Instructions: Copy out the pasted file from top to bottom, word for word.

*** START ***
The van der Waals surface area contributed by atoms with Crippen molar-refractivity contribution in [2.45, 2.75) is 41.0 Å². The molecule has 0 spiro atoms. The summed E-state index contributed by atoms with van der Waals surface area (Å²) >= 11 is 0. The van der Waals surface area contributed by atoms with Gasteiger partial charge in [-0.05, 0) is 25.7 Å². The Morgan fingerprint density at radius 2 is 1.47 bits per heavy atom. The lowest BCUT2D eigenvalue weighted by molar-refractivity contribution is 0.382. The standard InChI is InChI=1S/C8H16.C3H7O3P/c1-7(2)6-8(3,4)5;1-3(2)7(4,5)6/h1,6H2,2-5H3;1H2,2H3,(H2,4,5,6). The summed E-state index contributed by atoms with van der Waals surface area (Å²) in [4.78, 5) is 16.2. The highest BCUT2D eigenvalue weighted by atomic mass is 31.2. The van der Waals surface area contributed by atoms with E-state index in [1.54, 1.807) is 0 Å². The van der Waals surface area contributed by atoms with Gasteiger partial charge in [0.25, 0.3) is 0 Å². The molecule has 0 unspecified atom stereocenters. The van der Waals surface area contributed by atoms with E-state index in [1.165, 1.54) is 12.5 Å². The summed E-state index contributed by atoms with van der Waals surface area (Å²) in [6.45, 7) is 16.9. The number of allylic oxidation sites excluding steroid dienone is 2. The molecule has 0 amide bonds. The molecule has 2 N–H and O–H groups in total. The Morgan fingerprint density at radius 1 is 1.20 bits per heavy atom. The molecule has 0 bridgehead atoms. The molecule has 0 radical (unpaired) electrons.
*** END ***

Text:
The van der Waals surface area contributed by atoms with Crippen molar-refractivity contribution in [2.45, 2.75) is 41.0 Å². The molecule has 0 spiro atoms. The summed E-state index contributed by atoms with van der Waals surface area (Å²) >= 11 is 0. The van der Waals surface area contributed by atoms with Gasteiger partial charge in [-0.05, 0) is 25.7 Å². The Morgan fingerprint density at radius 2 is 1.47 bits per heavy atom. The lowest BCUT2D eigenvalue weighted by molar-refractivity contribution is 0.382. The standard InChI is InChI=1S/C8H16.C3H7O3P/c1-7(2)6-8(3,4)5;1-3(2)7(4,5)6/h1,6H2,2-5H3;1H2,2H3,(H2,4,5,6). The summed E-state index contributed by atoms with van der Waals surface area (Å²) in [4.78, 5) is 16.2. The highest BCUT2D eigenvalue weighted by atomic mass is 31.2. The van der Waals surface area contributed by atoms with E-state index in [1.54, 1.807) is 0 Å². The van der Waals surface area contributed by atoms with Gasteiger partial charge in [0.25, 0.3) is 0 Å². The molecule has 0 unspecified atom stereocenters. The van der Waals surface area contributed by atoms with E-state index in [1.165, 1.54) is 12.5 Å². The summed E-state index contributed by atoms with van der Waals surface area (Å²) in [6.45, 7) is 16.9. The number of allylic oxidation sites excluding steroid dienone is 2. The molecule has 0 amide bonds. The molecule has 2 N–H and O–H groups in total. The Morgan fingerprint density at radius 1 is 1.20 bits per heavy atom. The molecule has 0 bridgehead atoms. The molecule has 0 radical (unpaired) electrons.